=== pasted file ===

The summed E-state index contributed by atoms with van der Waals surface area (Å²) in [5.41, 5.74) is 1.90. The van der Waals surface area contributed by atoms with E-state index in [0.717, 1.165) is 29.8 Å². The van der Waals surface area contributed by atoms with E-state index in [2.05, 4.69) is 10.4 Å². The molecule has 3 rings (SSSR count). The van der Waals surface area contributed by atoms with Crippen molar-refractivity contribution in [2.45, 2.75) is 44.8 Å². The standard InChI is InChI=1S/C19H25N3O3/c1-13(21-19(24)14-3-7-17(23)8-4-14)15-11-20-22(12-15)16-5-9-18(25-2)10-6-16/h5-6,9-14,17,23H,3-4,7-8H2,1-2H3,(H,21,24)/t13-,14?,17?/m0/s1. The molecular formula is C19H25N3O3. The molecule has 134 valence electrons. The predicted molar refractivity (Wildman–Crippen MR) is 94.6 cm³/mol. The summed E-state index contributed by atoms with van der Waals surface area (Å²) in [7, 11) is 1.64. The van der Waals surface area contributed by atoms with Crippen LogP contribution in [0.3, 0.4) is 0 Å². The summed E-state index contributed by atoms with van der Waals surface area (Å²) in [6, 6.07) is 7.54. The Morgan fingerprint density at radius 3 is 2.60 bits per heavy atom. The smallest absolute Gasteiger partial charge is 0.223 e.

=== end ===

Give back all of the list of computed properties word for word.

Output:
The summed E-state index contributed by atoms with van der Waals surface area (Å²) in [5.41, 5.74) is 1.90. The van der Waals surface area contributed by atoms with E-state index in [0.717, 1.165) is 29.8 Å². The van der Waals surface area contributed by atoms with E-state index in [2.05, 4.69) is 10.4 Å². The molecule has 3 rings (SSSR count). The van der Waals surface area contributed by atoms with Crippen molar-refractivity contribution in [2.45, 2.75) is 44.8 Å². The standard InChI is InChI=1S/C19H25N3O3/c1-13(21-19(24)14-3-7-17(23)8-4-14)15-11-20-22(12-15)16-5-9-18(25-2)10-6-16/h5-6,9-14,17,23H,3-4,7-8H2,1-2H3,(H,21,24)/t13-,14?,17?/m0/s1. The molecular formula is C19H25N3O3. The molecule has 134 valence electrons. The predicted molar refractivity (Wildman–Crippen MR) is 94.6 cm³/mol. The summed E-state index contributed by atoms with van der Waals surface area (Å²) in [7, 11) is 1.64. The van der Waals surface area contributed by atoms with Crippen LogP contribution in [0.3, 0.4) is 0 Å². The summed E-state index contributed by atoms with van der Waals surface area (Å²) in [6, 6.07) is 7.54. The Morgan fingerprint density at radius 3 is 2.60 bits per heavy atom. The smallest absolute Gasteiger partial charge is 0.223 e.